The History of the European Union: Origins of a Trans- and Supranational Polity 1950-72

By Wolfram Kaiser; Brigitte Leucht et al. | Go to book overview

3   Supranational governance in
the making
Towards a European political
system

Morten Rasmussen

In 1994, British political scientist Simon Hix argued forcefully that the European Union (EU) was best conceptualized as a political system.1 His article was a response to the rather sterile debate between a revitalized neo-functionalism and intergovernmentalism over how to interpret the new dynamism of the integration process since the Single European Act (SEA) of 1986. It also reflected how Comparative Politics scholars like Hix increasingly analyzed the EU as having its own internal political arena. According to the classic standards defined by Gabriel Almond2 and David Easton,3 the EU indeed qualifies as a political system. Thus, it has stable and clearly defined institutions for collective decision making which continuously interact with societal groups. Citizens and societal groups seek to achieve their political objectives at the EU level either directly or through intermediary organizations, such as interest groups or political parties. Finally, supranational legislation affects citizens across the EU by redistributing important economic resources and shaping social and political values.4 At the same time, the EU in fundamental respects lacks features of classical statehood such as a single government, a coherent foreign policy and a standing army. Moreover, the EU still relies on the member-states to implement legislation and administer coercion. While the EU can be defined as a political system, this does not entail any teleological prediction of the development of a European state.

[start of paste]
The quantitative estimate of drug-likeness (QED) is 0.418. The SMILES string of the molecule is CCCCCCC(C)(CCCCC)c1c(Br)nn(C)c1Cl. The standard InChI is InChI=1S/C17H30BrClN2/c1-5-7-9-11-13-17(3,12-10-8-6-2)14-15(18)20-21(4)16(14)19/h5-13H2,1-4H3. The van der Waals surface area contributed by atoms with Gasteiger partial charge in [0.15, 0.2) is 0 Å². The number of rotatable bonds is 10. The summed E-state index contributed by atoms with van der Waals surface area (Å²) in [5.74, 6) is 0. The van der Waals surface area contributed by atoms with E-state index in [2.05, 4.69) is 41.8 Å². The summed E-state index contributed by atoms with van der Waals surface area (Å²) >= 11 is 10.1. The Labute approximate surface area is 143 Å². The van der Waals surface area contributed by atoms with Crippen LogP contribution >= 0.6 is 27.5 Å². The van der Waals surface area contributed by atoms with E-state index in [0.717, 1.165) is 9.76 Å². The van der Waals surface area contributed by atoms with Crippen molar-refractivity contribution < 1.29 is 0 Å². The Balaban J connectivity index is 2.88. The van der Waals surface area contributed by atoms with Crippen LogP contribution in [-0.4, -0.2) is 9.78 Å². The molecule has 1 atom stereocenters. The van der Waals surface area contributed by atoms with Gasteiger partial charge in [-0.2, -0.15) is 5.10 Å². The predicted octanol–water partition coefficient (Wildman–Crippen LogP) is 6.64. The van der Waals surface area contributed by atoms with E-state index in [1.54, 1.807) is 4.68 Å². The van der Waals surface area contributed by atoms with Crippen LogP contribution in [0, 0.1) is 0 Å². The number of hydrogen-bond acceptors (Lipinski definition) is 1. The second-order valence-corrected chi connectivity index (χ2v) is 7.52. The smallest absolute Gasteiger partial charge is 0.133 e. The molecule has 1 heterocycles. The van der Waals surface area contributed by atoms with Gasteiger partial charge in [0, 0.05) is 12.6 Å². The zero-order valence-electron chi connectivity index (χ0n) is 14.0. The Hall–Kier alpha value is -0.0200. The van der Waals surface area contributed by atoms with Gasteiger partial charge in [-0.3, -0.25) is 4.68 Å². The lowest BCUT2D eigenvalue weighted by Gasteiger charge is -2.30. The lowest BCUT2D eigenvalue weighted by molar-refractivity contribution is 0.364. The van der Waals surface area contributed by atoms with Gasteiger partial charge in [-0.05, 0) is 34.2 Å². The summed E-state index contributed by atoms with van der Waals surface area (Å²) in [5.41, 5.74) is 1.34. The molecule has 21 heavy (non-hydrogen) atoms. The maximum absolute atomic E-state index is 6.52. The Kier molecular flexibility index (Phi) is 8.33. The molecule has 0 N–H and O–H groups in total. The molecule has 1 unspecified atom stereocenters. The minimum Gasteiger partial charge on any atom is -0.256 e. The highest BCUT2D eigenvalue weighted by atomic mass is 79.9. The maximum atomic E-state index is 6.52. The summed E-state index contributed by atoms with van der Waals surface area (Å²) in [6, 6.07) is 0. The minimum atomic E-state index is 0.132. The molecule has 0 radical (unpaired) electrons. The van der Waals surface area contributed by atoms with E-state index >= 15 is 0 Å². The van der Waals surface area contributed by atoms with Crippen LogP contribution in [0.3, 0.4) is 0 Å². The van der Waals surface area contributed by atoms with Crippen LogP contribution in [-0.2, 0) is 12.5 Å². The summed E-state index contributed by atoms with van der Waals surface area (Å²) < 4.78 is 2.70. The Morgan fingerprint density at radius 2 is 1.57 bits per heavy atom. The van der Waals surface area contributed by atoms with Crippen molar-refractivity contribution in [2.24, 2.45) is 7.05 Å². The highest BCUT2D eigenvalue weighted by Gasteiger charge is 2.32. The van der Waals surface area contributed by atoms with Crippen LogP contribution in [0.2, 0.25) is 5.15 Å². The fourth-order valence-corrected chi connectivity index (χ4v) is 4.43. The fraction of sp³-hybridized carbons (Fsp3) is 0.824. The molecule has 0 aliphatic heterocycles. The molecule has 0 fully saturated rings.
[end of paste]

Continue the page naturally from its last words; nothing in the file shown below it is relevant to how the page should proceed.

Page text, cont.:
In this book we demonstrate how important cornerstones of the European political system were laid during the formative period of the EU from 1950 to 1972. Historians have tended to assume that states acted in a unitary manner in the European field and largely controlled the development of European institutions and policy-making. This is lamentable because these crude conceptualizations preclude a nuanced understanding of the relationship between the member-states and EU institutions, which arguably is fundamental to tracing the historical roots of the European political system. Political scientists, in contrast, perhaps because they have had to come to terms with the emerging European political system during the last two decades, apply much more refined theoretical and conceptual approaches to analyzing this system.

To overcome the theoretical and conceptual poverty of current historiography, this chapter will consequently explore recent institutional theory. The somewhat narrow focus on this body of theory is justified in this context because it particularly

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